The overall standard of Mathematics achievement in the school is very good and this is reflected in the outcomes of the annually administered standardised tests. Both teachers are adept at handling multigrade classes and have devised strategies to ensure that programmes are completed in a very satisfactory manner. Where possible, common strands, strand units and themes are simultaneously developed to appropriate levels among the various ranges of age and ability. Purposeful use of concrete materials and a thorough grounding in important mathematical terms ensure that pupils in the junior section are given a good foundation in Mathematical concepts and skills. In the senior classes, the quality of pupils’ recording of their work is particularly praiseworthy and this work is carefully monitored and affirmed. In addition to the use of standardised tests, the progress of pupils in senior classes is monitored regularly through the use of teacher designed tests, thus ensuring frequent revision and consolidation of work completed.

 

3.3 Drama

A policy for Drama which incorporates the aims, principles and methodologies of the drama curriculum has been finalised and is at an early stage of implementation. Nevertheless good progress has been made, particularly in the junior classes, in setting aside discrete time for process drama in which pupils are given opportunities to explore feelings, knowledge and ideas through improvisation. Drama is also used as a methodology to enliven and enhance the teaching of other subject areas. Much energy and time has been expended on the annual staging of a Christmas concert. Typically this involves all pupils in plays, music and dance and is an occasion of coming together and celebration for the entire community. It should now be possible to build on existing good practice and place a greater emphasis on giving pupils opportunities to engage with process drama in every class.

 

3.4 Assessment

A comprehensive policy on assessment was drafted by the staff in 2008. The assessment policy has positively influenced the good assessment practice, embracing formative and summative assessment that has been developed in the school over a number of years. Ongoing assessment is carried out through observation, careful monitoring of pupils’ work, effective questioning and self-assessment. Teacher designed tests are used to regularly monitor pupil progress in a range of curricular areas in the senior classes. Standardised tests in English and Mathematics are administered in classes from first to sixth at the end of the academic year and results are tabulated, analysed and reported to parents. Early screening for learning difficulties is undertaken through use of the Belfield Infant Assessment Profile and the Middle Infant Screening Test. Further diagnostic testing is carried out by the learning support teacher. Test outcomes inform the provision of early intervention to address literacy deficits and the provision of learning support for those pupils identified as part of the staged approach. To build on existing good practice the staff might usefully consider exploring further the potential of formative assessment as an aid to tracking learning as it occurs.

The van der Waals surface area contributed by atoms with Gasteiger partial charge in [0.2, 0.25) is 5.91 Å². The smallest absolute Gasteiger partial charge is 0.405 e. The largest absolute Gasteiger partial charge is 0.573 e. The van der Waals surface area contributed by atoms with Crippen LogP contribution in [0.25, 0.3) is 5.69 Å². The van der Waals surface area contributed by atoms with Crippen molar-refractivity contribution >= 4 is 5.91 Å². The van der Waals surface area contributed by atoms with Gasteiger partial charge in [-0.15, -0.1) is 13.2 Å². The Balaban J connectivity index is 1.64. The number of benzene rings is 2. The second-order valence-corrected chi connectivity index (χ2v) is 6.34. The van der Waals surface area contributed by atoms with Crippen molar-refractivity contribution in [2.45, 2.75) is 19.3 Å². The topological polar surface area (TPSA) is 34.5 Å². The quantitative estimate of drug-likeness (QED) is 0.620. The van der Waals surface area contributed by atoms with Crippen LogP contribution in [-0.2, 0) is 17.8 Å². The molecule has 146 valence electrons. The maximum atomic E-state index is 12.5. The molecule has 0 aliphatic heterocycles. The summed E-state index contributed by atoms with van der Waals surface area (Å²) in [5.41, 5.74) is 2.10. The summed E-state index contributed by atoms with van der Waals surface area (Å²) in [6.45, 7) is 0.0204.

4.     Quality of support for pupils

 

4.1 Pupils with special educational needs

Provision for pupils with special needs is undertaken by a shared learning support teacher who is based in a neighbouring school. Resource teaching hours are provided by two visiting teachers, one part time teacher and one from a second neighbouring school. The school also has the services of a shared language support teacher who is based in a third neighbouring school. The principal is commended for his organisation and co-ordination of this service. The manner in which the teachers concerned facilitate intricate time tabling arrangements is highly praiseworthy.

 

All teachers providing learning support and resource teaching work conscientiously to meet the needs of pupils and this support is reflected in the steady progress achieved by pupils as a result of well-delivered learning interventions. Consultation and collaboration between class teachers, parents and individual members of the support team is ongoing and productive. Individual Education Plans (IEPs) and group Individual Profile and Learning Programmes (IPLPs) are drawn up as appropriate. All support is delivered on a withdrawal basis and involves a range of methodologies adapted to the abilities, needs and interests of pupils.

 

In keeping with departmental recommendations, it is recommended that the first formal review of the school’s learning support policy should now revisit the approaches currently operating in the school with regard to IEP/IPLP design and review, regular assessment, recording of progress and mode of delivery of support. Considering the complexity involved at present, it would be prudent for the board to investigate the possibility of re-organising provision for pupils with special needs with a view to achieving greater coherence in the organisation of that provision.

 

4.2 Other supports for pupils: disadvantaged, minority and other groups

Should educational disadvantage present among pupils, the teachers deal with such issues sensitively. In such instances, grant aid provided by the Department and board of management resources are used to subvent costs so that all pupils have equality of access to the full range of school activities. There are currently no pupils from minority groups enrolled in the school. 

 

 

5.     Conclusion

 

The school has strengths in the following areas:

 

 

 

The following key recommendations are made in order to further improve the quality of education provided by the school:

 

 

 

Post-evaluation meetings were held with the staff and the board of management where the draft findings and recommendations of the evaluation were presented and discussed.

 

 

 

Published October 2009